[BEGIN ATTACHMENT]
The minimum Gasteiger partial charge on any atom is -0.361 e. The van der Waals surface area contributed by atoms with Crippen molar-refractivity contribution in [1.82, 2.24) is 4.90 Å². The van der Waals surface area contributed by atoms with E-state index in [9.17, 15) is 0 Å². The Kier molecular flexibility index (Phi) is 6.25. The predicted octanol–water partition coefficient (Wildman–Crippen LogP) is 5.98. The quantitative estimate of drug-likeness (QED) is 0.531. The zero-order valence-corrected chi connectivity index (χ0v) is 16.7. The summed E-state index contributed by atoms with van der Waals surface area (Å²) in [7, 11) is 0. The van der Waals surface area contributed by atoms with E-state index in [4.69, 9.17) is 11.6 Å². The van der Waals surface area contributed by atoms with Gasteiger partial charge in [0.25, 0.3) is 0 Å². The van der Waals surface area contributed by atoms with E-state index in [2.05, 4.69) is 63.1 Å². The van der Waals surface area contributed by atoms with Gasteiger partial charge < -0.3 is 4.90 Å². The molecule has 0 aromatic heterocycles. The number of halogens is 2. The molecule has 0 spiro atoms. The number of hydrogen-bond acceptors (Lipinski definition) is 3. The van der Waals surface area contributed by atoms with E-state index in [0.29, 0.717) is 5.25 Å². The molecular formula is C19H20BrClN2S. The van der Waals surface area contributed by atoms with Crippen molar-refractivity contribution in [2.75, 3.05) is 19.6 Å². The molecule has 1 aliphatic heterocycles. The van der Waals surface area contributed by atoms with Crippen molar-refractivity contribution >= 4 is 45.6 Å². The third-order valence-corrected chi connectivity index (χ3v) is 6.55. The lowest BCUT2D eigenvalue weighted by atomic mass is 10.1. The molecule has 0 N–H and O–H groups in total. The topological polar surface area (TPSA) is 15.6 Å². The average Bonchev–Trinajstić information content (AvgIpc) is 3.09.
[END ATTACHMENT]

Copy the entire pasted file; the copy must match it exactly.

The minimum Gasteiger partial charge on any atom is -0.361 e. The van der Waals surface area contributed by atoms with Crippen molar-refractivity contribution in [1.82, 2.24) is 4.90 Å². The van der Waals surface area contributed by atoms with E-state index in [9.17, 15) is 0 Å². The Kier molecular flexibility index (Phi) is 6.25. The predicted octanol–water partition coefficient (Wildman–Crippen LogP) is 5.98. The quantitative estimate of drug-likeness (QED) is 0.531. The zero-order valence-corrected chi connectivity index (χ0v) is 16.7. The summed E-state index contributed by atoms with van der Waals surface area (Å²) in [7, 11) is 0. The van der Waals surface area contributed by atoms with E-state index in [4.69, 9.17) is 11.6 Å². The van der Waals surface area contributed by atoms with Gasteiger partial charge in [0.25, 0.3) is 0 Å². The van der Waals surface area contributed by atoms with E-state index in [2.05, 4.69) is 63.1 Å². The van der Waals surface area contributed by atoms with Gasteiger partial charge < -0.3 is 4.90 Å². The molecule has 0 aromatic heterocycles. The number of halogens is 2. The molecule has 0 spiro atoms. The number of hydrogen-bond acceptors (Lipinski definition) is 3. The van der Waals surface area contributed by atoms with E-state index in [0.29, 0.717) is 5.25 Å². The molecular formula is C19H20BrClN2S. The van der Waals surface area contributed by atoms with Crippen molar-refractivity contribution in [2.75, 3.05) is 19.6 Å². The molecule has 1 aliphatic heterocycles. The van der Waals surface area contributed by atoms with Crippen molar-refractivity contribution >= 4 is 45.6 Å². The third-order valence-corrected chi connectivity index (χ3v) is 6.55. The lowest BCUT2D eigenvalue weighted by atomic mass is 10.1. The molecule has 0 N–H and O–H groups in total. The topological polar surface area (TPSA) is 15.6 Å². The average Bonchev–Trinajstić information content (AvgIpc) is 3.09.